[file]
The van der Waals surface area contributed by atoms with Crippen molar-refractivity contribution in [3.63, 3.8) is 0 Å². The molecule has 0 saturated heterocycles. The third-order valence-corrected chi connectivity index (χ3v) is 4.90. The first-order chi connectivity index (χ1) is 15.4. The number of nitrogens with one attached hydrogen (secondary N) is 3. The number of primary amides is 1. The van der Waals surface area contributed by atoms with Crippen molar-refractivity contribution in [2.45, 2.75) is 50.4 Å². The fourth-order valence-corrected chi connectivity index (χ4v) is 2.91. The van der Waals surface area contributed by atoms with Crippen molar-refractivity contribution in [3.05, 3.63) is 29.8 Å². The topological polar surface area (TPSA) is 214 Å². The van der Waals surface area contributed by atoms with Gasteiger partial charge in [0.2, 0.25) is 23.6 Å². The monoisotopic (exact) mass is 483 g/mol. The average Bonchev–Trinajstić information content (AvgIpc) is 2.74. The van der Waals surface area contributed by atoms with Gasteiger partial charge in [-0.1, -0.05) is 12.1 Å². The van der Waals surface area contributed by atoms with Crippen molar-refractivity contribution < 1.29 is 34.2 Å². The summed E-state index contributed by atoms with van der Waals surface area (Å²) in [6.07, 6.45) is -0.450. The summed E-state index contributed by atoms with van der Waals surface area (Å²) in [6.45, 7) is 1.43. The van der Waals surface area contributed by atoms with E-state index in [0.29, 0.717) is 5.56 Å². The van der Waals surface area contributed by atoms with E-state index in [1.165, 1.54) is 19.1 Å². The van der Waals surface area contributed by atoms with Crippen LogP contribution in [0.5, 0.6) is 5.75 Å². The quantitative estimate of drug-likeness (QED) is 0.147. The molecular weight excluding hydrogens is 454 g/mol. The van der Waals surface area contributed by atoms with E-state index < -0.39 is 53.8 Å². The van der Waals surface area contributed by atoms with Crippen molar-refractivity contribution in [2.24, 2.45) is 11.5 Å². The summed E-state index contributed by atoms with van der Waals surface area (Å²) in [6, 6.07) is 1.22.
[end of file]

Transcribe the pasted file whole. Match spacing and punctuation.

The van der Waals surface area contributed by atoms with Crippen molar-refractivity contribution in [3.63, 3.8) is 0 Å². The molecule has 0 saturated heterocycles. The third-order valence-corrected chi connectivity index (χ3v) is 4.90. The first-order chi connectivity index (χ1) is 15.4. The number of nitrogens with one attached hydrogen (secondary N) is 3. The number of primary amides is 1. The van der Waals surface area contributed by atoms with Crippen molar-refractivity contribution in [2.45, 2.75) is 50.4 Å². The fourth-order valence-corrected chi connectivity index (χ4v) is 2.91. The van der Waals surface area contributed by atoms with Crippen molar-refractivity contribution in [3.05, 3.63) is 29.8 Å². The topological polar surface area (TPSA) is 214 Å². The van der Waals surface area contributed by atoms with Gasteiger partial charge in [0.2, 0.25) is 23.6 Å². The monoisotopic (exact) mass is 483 g/mol. The average Bonchev–Trinajstić information content (AvgIpc) is 2.74. The van der Waals surface area contributed by atoms with Gasteiger partial charge in [-0.1, -0.05) is 12.1 Å². The van der Waals surface area contributed by atoms with Crippen molar-refractivity contribution < 1.29 is 34.2 Å². The summed E-state index contributed by atoms with van der Waals surface area (Å²) in [6.07, 6.45) is -0.450. The summed E-state index contributed by atoms with van der Waals surface area (Å²) in [6.45, 7) is 1.43. The van der Waals surface area contributed by atoms with E-state index in [0.29, 0.717) is 5.56 Å². The van der Waals surface area contributed by atoms with E-state index in [1.165, 1.54) is 19.1 Å². The van der Waals surface area contributed by atoms with Crippen LogP contribution in [0.5, 0.6) is 5.75 Å². The quantitative estimate of drug-likeness (QED) is 0.147. The molecular weight excluding hydrogens is 454 g/mol. The van der Waals surface area contributed by atoms with E-state index < -0.39 is 53.8 Å². The van der Waals surface area contributed by atoms with Crippen molar-refractivity contribution in [2.24, 2.45) is 11.5 Å². The summed E-state index contributed by atoms with van der Waals surface area (Å²) in [6, 6.07) is 1.22.